Apocalyptic Sentimentalism: Love and Fear in U.S. Antebellum by Kevin Pelletier PDF

By Kevin Pelletier

ISBN-10: 0820339482

ISBN-13: 9780820339481

In distinction to the present scholarly con-sensus that is familiar with sentimentality to be grounded on a common sense of affection and sympathy, Apocalyptic Sentimentalism demonstrates that during order for sentimentality to paintings as an antislavery engine, it had to be associated with its seeming opposite—fear, specifically the terror of God’s wrath. so much antislavery reformers well-known that demands love and sympathy or the illustration of agony slaves wouldn't lead an viewers to “feel correct” or to actively oppose slavery. the specter of God’s apocalyptic vengeance—and the fear that this risk inspired—functioned in the culture of abolitionist sentimentality as an important goad for sympathy and love. Fear,then, used to be on the middle of nineteenth-century sentimental options for inciting antislavery reform, bolstering love whilst love faltered, and working as a robust mechanism for developing interracial sympathy. Depictions of God’s apocalyptic vengeance constituted the most productive process for antislavery writers to generate a feeling of terror of their audience.

concentrating on quite a number very important anti-slavery figures, together with David Walker, Nat Turner, Maria Stewart, Harriet Beecher Stowe, and John Brown, Apocalyptic Sentimentalism illustrates how antislavery discourse labored to redefine violence and vengeance because the final expression (rather than denial) of affection and sympathy. on the sametime, those warnings of apocalyptic retribution enabled antislavery writers to specific, albeit ultimately, fantasies of brutal violence opposed to slaveholders. What begun as a sentimental procedure fast turned an incendiary gesture, with antislavery reformers envisioning the total annihilation of slaveholders and defenders of slavery.

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And yet for some abolitionists, terror and democracy were not inimical; rather, the latter was in deep need of the former, especially when an institution like slavery subverted the philosophies and endangered the institutions that gave a political democracy like America its definition and purpose. While I am not arguing that modern-day terrorism and nineteenth-century abolition are the same, I do want to suggest that both share a common rhetorical style insofar as each believes in the efficaciousness of terror as a political tactic.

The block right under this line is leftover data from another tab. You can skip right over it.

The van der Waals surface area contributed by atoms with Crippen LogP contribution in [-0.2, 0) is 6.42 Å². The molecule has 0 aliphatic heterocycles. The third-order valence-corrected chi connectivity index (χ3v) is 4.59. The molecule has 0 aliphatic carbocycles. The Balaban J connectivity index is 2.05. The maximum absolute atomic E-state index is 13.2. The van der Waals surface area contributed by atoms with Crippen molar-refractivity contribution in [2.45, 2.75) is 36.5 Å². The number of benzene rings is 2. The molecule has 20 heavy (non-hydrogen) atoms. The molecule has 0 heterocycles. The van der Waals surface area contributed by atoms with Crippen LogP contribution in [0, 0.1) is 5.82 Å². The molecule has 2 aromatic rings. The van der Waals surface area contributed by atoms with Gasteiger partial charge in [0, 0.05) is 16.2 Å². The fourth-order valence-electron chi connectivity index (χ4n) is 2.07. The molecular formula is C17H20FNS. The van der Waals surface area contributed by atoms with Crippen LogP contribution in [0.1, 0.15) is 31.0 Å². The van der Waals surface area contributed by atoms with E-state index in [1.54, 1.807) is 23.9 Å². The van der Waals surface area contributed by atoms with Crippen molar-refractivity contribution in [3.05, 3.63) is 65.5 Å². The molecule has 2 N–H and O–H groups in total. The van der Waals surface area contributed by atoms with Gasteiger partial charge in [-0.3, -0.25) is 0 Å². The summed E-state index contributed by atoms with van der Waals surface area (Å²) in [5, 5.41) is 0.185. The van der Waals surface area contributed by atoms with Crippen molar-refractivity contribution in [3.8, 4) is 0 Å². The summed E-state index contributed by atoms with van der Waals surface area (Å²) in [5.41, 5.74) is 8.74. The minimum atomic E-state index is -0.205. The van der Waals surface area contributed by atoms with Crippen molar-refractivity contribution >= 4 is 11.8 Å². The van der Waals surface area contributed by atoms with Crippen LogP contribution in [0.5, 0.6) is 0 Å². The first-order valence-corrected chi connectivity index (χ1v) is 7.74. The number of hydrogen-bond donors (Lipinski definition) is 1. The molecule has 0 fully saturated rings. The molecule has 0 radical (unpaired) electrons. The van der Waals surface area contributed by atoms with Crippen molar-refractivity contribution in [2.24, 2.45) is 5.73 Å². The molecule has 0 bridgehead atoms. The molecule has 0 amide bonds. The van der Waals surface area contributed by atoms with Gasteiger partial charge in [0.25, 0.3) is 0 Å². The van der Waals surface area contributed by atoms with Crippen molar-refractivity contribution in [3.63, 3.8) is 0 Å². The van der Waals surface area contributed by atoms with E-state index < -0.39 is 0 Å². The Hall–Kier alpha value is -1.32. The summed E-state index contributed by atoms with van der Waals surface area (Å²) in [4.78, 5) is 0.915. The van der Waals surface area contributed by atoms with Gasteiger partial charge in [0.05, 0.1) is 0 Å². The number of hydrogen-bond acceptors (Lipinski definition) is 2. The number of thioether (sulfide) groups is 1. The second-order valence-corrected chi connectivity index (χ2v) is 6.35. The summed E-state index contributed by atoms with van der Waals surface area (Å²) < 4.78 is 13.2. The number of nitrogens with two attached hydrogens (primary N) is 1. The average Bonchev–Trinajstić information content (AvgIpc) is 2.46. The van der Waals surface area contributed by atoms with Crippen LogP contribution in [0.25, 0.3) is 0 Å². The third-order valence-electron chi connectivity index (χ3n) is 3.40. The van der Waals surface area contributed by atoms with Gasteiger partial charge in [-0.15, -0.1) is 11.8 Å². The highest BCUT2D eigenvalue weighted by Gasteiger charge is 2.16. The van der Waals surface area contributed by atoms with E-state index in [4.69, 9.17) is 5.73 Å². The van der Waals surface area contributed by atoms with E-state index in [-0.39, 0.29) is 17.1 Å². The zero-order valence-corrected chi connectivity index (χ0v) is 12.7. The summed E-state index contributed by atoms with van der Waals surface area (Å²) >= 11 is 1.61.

The first wailings of a bereavement, which is to clothe the earth in sackcloth, have broken upon our ears. —William Lloyd Garrison, “The Insurrectionist,” (1831) The ascendancy of love as the defining characteristic of sentimental fiction marked a crucial moment in literary criticism, for it announced a departure from critics’ earlier reading of the nineteenth-century canon as being dominated by the more “serious” works of male writers like Emerson, Melville, and Hawthorne. In order for modern scholars to claim that a formidable feminist presence existed within the American Renaissance, however, they first had to separate the sentimental tradition from nineteenth-century Calvinism, which previous generations of critics had equated with patriarchal power.

Much like the example of paulus with which I opened this book, where God’s vengeance is understood to be a clear indication of his love for the oppressed, John Brown’s violence in Virginia (and in Kansas) is seen to be the true sign of his loving heart and the reason he can be so easily regarded by supporters as a sentimental figure. At the same time that John Brown constitutes the apotheosis of apocalyptic sentimentalism, his actions also precipitated the erosion of this discourse as well, as some supporters struggled to balance his violent acts with his loving words.

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Apocalyptic Sentimentalism: Love and Fear in U.S. Antebellum Literature by Kevin Pelletier

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